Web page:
By Joe Harker
The government is on a general election footing and thus new spending pledges are being thrown around left and right in order to attract voters.
Swing seats are receiving funding while there have been announcements that more money will be available for education and the NHS, both popular areas to pour more money into.
However, this jump in spending has not been accompanied by higher taxes or other ways to raise money.
All of this begs the question: how exactly are they planning on paying for all of this?
It turns out that they're going to borrow it.
The Institute for Fiscal Studies says the treasury will go £50 billion further into the red after a number of new spending pledges made by Boris Johnson and Sajid Javid and a weakening economy cost the government more.
Brexit will hurt the economy and the Tories are promising close to the spending commitments of Labour in 2017, which were accused of being unaffordable at the time. Spending on the NHS and police will be even higher than Labour promised in their campaign for the previous general election.
The Financial Times reports that the government's spending pledges are setting off alarm bells as the chancellor of the exchequer is writing cheques his treasury can't cash.
Matt Chorley of The Times writes that the Tories are practicing "bad economics but smart politics" as people vote for politicians waving the chequebook around and there's likely a general election coming up.
The government can't afford the spending pledges they are making but that's a bridge for them to cross after a general election if they win and not at all if they lose.
The UK is already strapped for cash, if the government wants to spend more then they must either raise taxes or borrow the money. Since raising taxes is more of a Labour thing and they'd rather cut them the Tories are going to have to borrow instead.
The Counter Claim:
However, the Guardian reports that Javid and Johnson believe their high spending will end up paying for itself as their investment will stimulate the economy.
This belief relies heavily on buying the lie that Brexit will be good for the economy when it won't be, meanwhile government investment can swallow up money for years before it starts to pay itself back.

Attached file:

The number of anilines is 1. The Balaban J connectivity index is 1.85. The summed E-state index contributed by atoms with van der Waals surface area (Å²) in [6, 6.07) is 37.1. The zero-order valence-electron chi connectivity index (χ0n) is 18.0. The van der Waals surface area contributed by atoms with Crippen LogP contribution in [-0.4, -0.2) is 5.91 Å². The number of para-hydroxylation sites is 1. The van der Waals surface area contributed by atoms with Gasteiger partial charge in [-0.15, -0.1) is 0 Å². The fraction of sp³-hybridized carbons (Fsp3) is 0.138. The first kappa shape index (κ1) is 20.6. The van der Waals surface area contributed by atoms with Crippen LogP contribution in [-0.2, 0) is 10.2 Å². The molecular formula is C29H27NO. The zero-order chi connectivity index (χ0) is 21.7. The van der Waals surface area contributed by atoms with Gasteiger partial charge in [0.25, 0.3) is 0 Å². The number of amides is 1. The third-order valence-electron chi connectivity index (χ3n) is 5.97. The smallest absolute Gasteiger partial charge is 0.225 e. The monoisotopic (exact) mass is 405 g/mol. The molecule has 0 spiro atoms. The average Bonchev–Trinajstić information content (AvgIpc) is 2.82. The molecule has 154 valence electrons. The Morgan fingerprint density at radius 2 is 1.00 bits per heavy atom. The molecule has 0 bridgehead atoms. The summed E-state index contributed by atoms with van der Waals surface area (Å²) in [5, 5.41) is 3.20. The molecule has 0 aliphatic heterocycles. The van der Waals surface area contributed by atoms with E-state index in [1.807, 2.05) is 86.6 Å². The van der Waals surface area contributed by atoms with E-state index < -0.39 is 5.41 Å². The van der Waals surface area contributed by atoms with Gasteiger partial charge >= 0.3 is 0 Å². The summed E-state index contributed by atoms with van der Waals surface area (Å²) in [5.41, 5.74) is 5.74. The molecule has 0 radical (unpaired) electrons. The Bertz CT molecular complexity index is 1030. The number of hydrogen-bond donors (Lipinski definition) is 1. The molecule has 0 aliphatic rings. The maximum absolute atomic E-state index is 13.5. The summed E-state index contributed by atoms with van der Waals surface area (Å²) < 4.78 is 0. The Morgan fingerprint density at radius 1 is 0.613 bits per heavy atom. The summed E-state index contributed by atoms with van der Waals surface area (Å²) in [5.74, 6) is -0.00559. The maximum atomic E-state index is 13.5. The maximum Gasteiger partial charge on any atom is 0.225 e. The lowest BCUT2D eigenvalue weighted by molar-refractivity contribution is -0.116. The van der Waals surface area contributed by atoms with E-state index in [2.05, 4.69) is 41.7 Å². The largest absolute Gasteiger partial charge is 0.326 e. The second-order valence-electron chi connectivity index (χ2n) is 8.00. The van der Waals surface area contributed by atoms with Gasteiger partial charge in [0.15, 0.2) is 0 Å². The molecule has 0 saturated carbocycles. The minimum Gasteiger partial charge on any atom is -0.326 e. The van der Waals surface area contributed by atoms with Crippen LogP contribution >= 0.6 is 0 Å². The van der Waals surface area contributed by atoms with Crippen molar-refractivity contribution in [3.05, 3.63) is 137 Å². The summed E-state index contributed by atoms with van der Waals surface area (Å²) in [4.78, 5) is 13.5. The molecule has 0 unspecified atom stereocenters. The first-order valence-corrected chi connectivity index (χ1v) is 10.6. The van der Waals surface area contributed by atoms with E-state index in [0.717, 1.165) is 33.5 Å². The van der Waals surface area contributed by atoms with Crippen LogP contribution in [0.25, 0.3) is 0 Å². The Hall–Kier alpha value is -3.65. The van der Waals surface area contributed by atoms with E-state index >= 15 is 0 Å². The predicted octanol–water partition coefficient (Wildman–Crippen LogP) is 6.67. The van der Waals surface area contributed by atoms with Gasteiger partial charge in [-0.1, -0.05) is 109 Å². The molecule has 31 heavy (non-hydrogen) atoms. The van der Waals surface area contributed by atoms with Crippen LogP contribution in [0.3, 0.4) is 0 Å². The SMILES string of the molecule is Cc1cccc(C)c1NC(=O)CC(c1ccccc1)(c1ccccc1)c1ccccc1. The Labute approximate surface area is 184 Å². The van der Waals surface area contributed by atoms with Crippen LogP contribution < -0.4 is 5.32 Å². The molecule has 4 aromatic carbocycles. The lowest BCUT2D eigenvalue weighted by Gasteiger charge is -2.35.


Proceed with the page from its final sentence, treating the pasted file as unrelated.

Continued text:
Economic growth that might occur as a result of government spending will also be set back by Brexit, particularly as the government's plan appears to be completely unworkable for the EU, so their hopes of growing the economy with spending might merely keep it flatlining while the debt balloons in the background.
The government can't afford the spending pledges they're making and they'll drive up the debt if they do try it, but making these promises now could win them a majority at a general election which means they'll have another five years in office.
Besides, plenty of election pledges are broken.
The Tory government plans on spending £325 billion next year, just shy of Labour's promise to spend £329 billion. If the latter figure is "unaffordable" then what is the former?
The IFS predicts that borrowing could rise to £100 billion while debt would reach 90 per cent of national income, a level not seen since the 1960s.
The deficit is forecast to be around £52.3 billion next year, double the £21 billion forecast made in March. This government's fiscal irresponsibility is a far cry from previous Conservative governments attempting to eliminate the deficit.
Johnson has already been told his spending pledges mean he can't make tax cuts as the outlook for public finances has "worsened dramatically" in the past few months.
Government spending pledges are popular with the public but The Times reports people are concerned over how they will be paid for.
72 per cent of the public like the pledge to raise the minimum wage to £10.50 over the next five years, while 73 per cent approved of more money for hospitals.
People also liked plans to give more police officers tasers but were more mixed on a £5 billion plan to bring broadband to more parts of the country with 42 per cent supporting it and the same figure opposing it.
However, only 25 per cent of those surveyed said they thought the government's promises were affordable, while 42 per cent said they were certain that the money wasn't there to afford all that was promised.
To sum it up, the government can't afford their pledges but they know it'll make them more popular with a general election likely. If they do have to fulfill their promises then they'll borrow money to do it. Whatever happened to the Conservatives being the party of fiscal responsibility?